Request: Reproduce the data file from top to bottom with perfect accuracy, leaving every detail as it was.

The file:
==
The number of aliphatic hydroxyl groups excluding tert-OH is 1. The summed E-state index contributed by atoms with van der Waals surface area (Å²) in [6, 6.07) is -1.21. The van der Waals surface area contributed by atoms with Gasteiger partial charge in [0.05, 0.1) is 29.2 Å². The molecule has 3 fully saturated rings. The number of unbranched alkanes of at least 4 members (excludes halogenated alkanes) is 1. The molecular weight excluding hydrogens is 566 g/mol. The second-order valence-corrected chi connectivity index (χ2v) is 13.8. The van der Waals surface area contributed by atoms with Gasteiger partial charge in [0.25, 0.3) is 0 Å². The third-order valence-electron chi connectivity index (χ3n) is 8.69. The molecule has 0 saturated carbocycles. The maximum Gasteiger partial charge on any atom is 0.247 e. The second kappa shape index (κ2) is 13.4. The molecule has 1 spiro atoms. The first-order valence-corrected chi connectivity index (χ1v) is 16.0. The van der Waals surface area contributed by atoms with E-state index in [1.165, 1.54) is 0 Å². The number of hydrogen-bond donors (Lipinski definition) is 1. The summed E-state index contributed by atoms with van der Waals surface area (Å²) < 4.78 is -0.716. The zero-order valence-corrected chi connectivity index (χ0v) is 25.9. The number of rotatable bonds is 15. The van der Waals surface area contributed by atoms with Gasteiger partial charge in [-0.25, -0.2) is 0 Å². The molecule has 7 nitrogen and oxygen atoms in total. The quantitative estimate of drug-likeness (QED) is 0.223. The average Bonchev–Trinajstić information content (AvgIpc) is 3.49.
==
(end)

The number of aliphatic hydroxyl groups excluding tert-OH is 1. The summed E-state index contributed by atoms with van der Waals surface area (Å²) in [6, 6.07) is -1.21. The van der Waals surface area contributed by atoms with Gasteiger partial charge in [0.05, 0.1) is 29.2 Å². The molecule has 3 fully saturated rings. The number of unbranched alkanes of at least 4 members (excludes halogenated alkanes) is 1. The molecular weight excluding hydrogens is 566 g/mol. The second-order valence-corrected chi connectivity index (χ2v) is 13.8. The van der Waals surface area contributed by atoms with Gasteiger partial charge in [0.25, 0.3) is 0 Å². The third-order valence-electron chi connectivity index (χ3n) is 8.69. The molecule has 0 saturated carbocycles. The maximum Gasteiger partial charge on any atom is 0.247 e. The second kappa shape index (κ2) is 13.4. The molecule has 1 spiro atoms. The first-order valence-corrected chi connectivity index (χ1v) is 16.0. The van der Waals surface area contributed by atoms with E-state index in [1.165, 1.54) is 0 Å². The number of hydrogen-bond donors (Lipinski definition) is 1. The summed E-state index contributed by atoms with van der Waals surface area (Å²) < 4.78 is -0.716. The zero-order valence-corrected chi connectivity index (χ0v) is 25.9. The number of rotatable bonds is 15. The van der Waals surface area contributed by atoms with Gasteiger partial charge in [-0.25, -0.2) is 0 Å². The molecule has 7 nitrogen and oxygen atoms in total. The quantitative estimate of drug-likeness (QED) is 0.223. The average Bonchev–Trinajstić information content (AvgIpc) is 3.49.